Drunken drivers can pose risk after incidents

Suspects allowed behind wheel while awaiting charges

Crews work the scene of a head-on collision on the 900 block of Maine Street on Sept. 7, 2012.

Shawnee County Jail mugshot of Justin M. Crawford. Police reports indicate that Crawford was driving in the wrong lane, causing a head-on collision Sept. 7 in the 900 block of Maine Street. Crawford, according to the police report, had at least three prior DUI convictions, and alcohol use is suspected in the accident. Toxicology results are pending.

Drunken driving record

A drunken driver’s record — Justin M. Crawford’s legal history:

• Arrested and convicted in 1998 in Topeka for drunken driving. Paid a $562 fine, spent two days in jail and 12 months on probation.

• Arrested in 1999 on suspicion of drunken driving. Crawford refused an alcohol breath test and paid a $249 fine.

• Convicted in 2001 for drunken driving in Shawnee County. Paid a $1,000 fine and spent a year on probation.

• Caused an accident in 2004 in Topeka but fled the scene.

• Arrested in 2005, which later resulted in his third DUI conviction. Spent three months in jail, two years on house arrest, and his licence was suspended in 2006.

• Driver’s license was reinstated in 2009.

• If Crawford is convicted for drunken driving again, he would face a minimum $1,750 fine, 90 days to a year in jail, one year suspended license, and required use of an ignition interlock for two years. A conviction would count as his third DUI conviction, even though it would be his fourth, because offenses before 2001 are not counted toward the total.

— Information obtained from court and various state and county records.

A white Toyota RAV4 SUV driven by 39-year-old Lawrence resident Justin M. Crawford flew through the stoplight and busy intersection at Ninth and Maine streets on the afternoon of Sept. 7, heading south in excess of an estimated 60 mph in a 25 mph zone.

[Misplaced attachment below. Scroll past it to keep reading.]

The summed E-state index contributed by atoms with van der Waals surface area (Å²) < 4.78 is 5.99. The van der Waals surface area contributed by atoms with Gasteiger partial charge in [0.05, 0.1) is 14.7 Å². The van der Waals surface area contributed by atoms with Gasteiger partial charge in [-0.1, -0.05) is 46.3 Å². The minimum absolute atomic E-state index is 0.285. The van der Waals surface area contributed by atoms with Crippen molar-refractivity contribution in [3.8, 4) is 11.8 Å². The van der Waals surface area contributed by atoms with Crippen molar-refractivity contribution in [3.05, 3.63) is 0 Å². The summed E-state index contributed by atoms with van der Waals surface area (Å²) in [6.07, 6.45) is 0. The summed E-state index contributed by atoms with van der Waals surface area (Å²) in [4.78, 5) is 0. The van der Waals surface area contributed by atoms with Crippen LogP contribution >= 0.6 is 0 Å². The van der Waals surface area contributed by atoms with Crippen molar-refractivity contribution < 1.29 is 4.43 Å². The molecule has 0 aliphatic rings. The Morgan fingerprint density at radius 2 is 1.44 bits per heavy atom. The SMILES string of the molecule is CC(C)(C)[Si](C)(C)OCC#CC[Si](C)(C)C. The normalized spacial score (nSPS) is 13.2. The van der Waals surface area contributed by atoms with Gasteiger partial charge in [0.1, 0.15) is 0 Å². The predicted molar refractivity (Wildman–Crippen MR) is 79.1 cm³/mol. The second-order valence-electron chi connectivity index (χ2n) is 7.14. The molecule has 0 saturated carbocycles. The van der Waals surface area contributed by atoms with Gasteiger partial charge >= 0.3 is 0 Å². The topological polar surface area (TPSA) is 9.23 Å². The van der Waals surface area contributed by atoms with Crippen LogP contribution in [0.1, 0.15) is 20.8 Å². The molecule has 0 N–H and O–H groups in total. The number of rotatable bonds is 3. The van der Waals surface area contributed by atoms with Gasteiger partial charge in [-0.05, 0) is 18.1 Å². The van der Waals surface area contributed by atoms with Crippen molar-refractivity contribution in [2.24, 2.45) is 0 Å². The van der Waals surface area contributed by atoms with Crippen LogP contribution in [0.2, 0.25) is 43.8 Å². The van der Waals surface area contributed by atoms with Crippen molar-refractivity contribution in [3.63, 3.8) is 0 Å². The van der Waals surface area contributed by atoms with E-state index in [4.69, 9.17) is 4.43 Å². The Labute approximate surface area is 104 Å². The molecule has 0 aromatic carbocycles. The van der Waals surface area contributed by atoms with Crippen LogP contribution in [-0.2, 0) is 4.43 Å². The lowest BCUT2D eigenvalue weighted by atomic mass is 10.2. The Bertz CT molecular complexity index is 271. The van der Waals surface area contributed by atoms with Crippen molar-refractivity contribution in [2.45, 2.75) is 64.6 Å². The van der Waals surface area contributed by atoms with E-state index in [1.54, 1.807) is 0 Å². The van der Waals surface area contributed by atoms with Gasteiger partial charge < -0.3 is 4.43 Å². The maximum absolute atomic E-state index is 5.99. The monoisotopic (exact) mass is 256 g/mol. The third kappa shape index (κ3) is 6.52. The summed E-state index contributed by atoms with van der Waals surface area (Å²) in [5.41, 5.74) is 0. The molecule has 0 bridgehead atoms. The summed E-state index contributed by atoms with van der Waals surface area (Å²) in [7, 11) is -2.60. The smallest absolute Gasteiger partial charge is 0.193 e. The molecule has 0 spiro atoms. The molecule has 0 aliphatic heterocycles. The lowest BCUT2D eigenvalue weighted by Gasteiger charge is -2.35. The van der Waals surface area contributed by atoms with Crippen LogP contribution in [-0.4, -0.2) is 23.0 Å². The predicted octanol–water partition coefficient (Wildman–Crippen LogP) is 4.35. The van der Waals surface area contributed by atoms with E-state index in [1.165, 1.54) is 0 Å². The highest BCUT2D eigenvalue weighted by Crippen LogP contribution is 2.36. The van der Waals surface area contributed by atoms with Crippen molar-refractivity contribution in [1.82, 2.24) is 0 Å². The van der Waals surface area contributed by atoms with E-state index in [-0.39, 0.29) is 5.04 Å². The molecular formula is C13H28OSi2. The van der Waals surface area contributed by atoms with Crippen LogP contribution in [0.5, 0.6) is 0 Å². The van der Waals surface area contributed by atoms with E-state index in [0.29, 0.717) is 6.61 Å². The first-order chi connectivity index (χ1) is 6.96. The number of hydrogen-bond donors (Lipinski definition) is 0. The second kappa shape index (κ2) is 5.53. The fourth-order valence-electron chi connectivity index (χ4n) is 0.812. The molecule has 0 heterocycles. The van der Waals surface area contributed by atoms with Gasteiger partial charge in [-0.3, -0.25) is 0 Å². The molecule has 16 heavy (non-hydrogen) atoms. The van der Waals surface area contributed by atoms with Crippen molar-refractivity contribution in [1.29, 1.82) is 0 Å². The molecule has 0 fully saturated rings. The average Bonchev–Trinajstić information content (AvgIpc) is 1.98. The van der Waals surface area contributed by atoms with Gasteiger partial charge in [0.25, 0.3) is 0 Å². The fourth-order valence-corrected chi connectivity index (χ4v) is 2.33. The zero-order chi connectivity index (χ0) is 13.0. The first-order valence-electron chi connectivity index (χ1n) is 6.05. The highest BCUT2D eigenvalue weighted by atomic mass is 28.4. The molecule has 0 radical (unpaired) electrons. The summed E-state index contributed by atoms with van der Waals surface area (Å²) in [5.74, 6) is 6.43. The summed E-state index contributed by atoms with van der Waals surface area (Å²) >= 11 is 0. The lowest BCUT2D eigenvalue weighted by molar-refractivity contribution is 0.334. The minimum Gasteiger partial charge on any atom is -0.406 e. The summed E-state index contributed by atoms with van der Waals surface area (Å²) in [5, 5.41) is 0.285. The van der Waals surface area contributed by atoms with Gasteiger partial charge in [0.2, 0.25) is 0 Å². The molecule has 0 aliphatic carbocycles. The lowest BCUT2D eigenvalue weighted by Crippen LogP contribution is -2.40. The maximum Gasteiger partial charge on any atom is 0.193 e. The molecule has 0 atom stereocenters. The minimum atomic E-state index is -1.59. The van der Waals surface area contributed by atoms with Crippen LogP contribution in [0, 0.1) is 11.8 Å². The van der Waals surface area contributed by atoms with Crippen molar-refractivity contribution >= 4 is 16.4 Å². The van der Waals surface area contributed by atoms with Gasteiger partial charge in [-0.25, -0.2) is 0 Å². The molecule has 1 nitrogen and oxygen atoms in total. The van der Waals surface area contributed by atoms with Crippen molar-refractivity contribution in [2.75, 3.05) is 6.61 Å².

At the same time, Lawrence resident Lin Stearns, 49, and longtime friend Jean Drumm, 67, were heading north, about halfway down the 900 block of Maine Street after a swim at the Robinson Center, when they saw the SUV barreling straight at them.

An accident diagram from the police report shows the SUV driving on the left, and incorrect, side of the road when it collided head-on with Drumm’s Buick Century.

After the accident, both vehicles ended up on the grass near the sidewalk, cockeyed and heavily damaged. The front ends of both vehicles were crushed deep into the front seats.

Emergency workers spent 15 minutes extricating Drumm and Crawford from their vehicles. About a dozen people stood on the sidewalk, grimacing in horror as moans came from the SUV. A witness to the accident approached the trapped Crawford before emergency workers arrived, offering assistance.

Crawford kept saying, “Just kill me,” according to a police report.

Crawford and Drumm were taken to Kansas University Hospital in Kansas City, Kan., with serious injuries. Stearns, meanwhile, had a broken left ankle.

Police preliminarily noted alcohol intoxication, on the part of Crawford, as a contributing factor in the collision.

If blood tests sent in for testing confirm police suspicions, it wouldn’t be the first time a drunken Crawford had been caught driving on the wrong side of the road.